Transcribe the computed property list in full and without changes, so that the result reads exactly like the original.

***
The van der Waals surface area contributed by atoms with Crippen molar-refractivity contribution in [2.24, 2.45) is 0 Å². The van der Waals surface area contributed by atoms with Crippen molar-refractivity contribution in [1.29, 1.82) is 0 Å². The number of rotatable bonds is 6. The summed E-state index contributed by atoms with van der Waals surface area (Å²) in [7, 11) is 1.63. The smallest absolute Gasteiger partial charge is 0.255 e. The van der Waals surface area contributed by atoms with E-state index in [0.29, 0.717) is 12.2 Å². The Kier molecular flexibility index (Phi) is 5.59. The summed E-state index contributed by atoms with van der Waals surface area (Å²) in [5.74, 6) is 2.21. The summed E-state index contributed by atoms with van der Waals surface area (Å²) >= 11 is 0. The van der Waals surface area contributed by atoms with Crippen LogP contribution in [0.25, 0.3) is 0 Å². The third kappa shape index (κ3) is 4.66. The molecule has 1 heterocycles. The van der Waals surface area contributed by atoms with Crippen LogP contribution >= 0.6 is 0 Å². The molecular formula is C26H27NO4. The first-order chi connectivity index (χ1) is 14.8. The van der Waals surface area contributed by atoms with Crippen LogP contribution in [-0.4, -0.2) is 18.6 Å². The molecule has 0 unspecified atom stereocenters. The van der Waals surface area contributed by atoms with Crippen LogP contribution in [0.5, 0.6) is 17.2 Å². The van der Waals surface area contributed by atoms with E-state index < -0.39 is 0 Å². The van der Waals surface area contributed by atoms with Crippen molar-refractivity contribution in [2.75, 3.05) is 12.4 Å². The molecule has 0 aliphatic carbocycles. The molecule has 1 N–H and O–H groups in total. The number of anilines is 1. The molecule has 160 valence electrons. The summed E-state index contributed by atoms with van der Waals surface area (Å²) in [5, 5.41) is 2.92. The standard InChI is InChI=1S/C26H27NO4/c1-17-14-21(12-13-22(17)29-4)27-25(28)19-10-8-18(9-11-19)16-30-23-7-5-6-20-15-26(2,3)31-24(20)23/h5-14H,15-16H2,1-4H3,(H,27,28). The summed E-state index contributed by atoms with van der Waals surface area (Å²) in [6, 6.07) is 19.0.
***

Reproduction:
The van der Waals surface area contributed by atoms with Crippen molar-refractivity contribution in [2.24, 2.45) is 0 Å². The van der Waals surface area contributed by atoms with Crippen molar-refractivity contribution in [1.29, 1.82) is 0 Å². The number of rotatable bonds is 6. The summed E-state index contributed by atoms with van der Waals surface area (Å²) in [7, 11) is 1.63. The smallest absolute Gasteiger partial charge is 0.255 e. The van der Waals surface area contributed by atoms with E-state index in [0.29, 0.717) is 12.2 Å². The Kier molecular flexibility index (Phi) is 5.59. The summed E-state index contributed by atoms with van der Waals surface area (Å²) in [5.74, 6) is 2.21. The summed E-state index contributed by atoms with van der Waals surface area (Å²) >= 11 is 0. The van der Waals surface area contributed by atoms with Crippen LogP contribution in [0.25, 0.3) is 0 Å². The third kappa shape index (κ3) is 4.66. The molecule has 1 heterocycles. The van der Waals surface area contributed by atoms with Crippen LogP contribution >= 0.6 is 0 Å². The molecular formula is C26H27NO4. The first-order chi connectivity index (χ1) is 14.8. The van der Waals surface area contributed by atoms with Crippen LogP contribution in [-0.4, -0.2) is 18.6 Å². The molecule has 0 unspecified atom stereocenters. The van der Waals surface area contributed by atoms with Crippen LogP contribution in [0.5, 0.6) is 17.2 Å². The van der Waals surface area contributed by atoms with E-state index < -0.39 is 0 Å². The van der Waals surface area contributed by atoms with Crippen molar-refractivity contribution in [2.75, 3.05) is 12.4 Å². The molecule has 0 aliphatic carbocycles. The molecule has 1 N–H and O–H groups in total. The number of anilines is 1. The molecule has 160 valence electrons. The summed E-state index contributed by atoms with van der Waals surface area (Å²) in [5, 5.41) is 2.92. The standard InChI is InChI=1S/C26H27NO4/c1-17-14-21(12-13-22(17)29-4)27-25(28)19-10-8-18(9-11-19)16-30-23-7-5-6-20-15-26(2,3)31-24(20)23/h5-14H,15-16H2,1-4H3,(H,27,28). The summed E-state index contributed by atoms with van der Waals surface area (Å²) in [6, 6.07) is 19.0.